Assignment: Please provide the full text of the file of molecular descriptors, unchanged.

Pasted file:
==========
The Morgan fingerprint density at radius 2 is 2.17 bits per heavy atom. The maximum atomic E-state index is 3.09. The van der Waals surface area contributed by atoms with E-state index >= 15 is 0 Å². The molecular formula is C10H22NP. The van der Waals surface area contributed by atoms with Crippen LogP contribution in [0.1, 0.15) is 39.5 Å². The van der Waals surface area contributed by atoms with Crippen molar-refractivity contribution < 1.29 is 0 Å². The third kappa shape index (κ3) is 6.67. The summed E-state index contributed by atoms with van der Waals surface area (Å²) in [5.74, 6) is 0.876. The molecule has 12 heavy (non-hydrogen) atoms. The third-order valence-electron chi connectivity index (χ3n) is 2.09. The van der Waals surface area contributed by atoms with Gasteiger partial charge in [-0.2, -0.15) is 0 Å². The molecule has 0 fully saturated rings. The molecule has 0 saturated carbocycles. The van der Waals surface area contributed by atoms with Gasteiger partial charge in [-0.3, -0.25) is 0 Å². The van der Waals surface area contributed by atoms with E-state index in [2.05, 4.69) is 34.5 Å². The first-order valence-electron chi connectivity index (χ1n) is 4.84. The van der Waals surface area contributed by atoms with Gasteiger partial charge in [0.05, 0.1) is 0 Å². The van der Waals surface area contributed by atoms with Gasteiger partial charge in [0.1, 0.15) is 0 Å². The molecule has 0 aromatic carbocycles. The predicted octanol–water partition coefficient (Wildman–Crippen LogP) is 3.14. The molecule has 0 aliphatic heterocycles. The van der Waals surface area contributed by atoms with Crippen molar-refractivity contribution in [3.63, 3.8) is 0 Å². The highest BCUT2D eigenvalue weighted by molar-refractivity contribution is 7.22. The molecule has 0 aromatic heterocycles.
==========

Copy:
The Morgan fingerprint density at radius 2 is 2.17 bits per heavy atom. The maximum atomic E-state index is 3.09. The van der Waals surface area contributed by atoms with E-state index >= 15 is 0 Å². The molecular formula is C10H22NP. The van der Waals surface area contributed by atoms with Crippen LogP contribution in [0.1, 0.15) is 39.5 Å². The van der Waals surface area contributed by atoms with Crippen molar-refractivity contribution < 1.29 is 0 Å². The third kappa shape index (κ3) is 6.67. The summed E-state index contributed by atoms with van der Waals surface area (Å²) in [5.74, 6) is 0.876. The molecule has 12 heavy (non-hydrogen) atoms. The third-order valence-electron chi connectivity index (χ3n) is 2.09. The van der Waals surface area contributed by atoms with Gasteiger partial charge in [-0.2, -0.15) is 0 Å². The molecule has 0 fully saturated rings. The molecule has 0 saturated carbocycles. The van der Waals surface area contributed by atoms with Gasteiger partial charge in [-0.3, -0.25) is 0 Å². The van der Waals surface area contributed by atoms with E-state index in [2.05, 4.69) is 34.5 Å². The first-order valence-electron chi connectivity index (χ1n) is 4.84. The van der Waals surface area contributed by atoms with Gasteiger partial charge in [0.05, 0.1) is 0 Å². The van der Waals surface area contributed by atoms with Gasteiger partial charge in [0.1, 0.15) is 0 Å². The molecule has 0 aromatic carbocycles. The predicted octanol–water partition coefficient (Wildman–Crippen LogP) is 3.14. The molecule has 0 aliphatic heterocycles. The van der Waals surface area contributed by atoms with Crippen molar-refractivity contribution in [3.63, 3.8) is 0 Å². The highest BCUT2D eigenvalue weighted by molar-refractivity contribution is 7.22. The molecule has 0 aromatic heterocycles.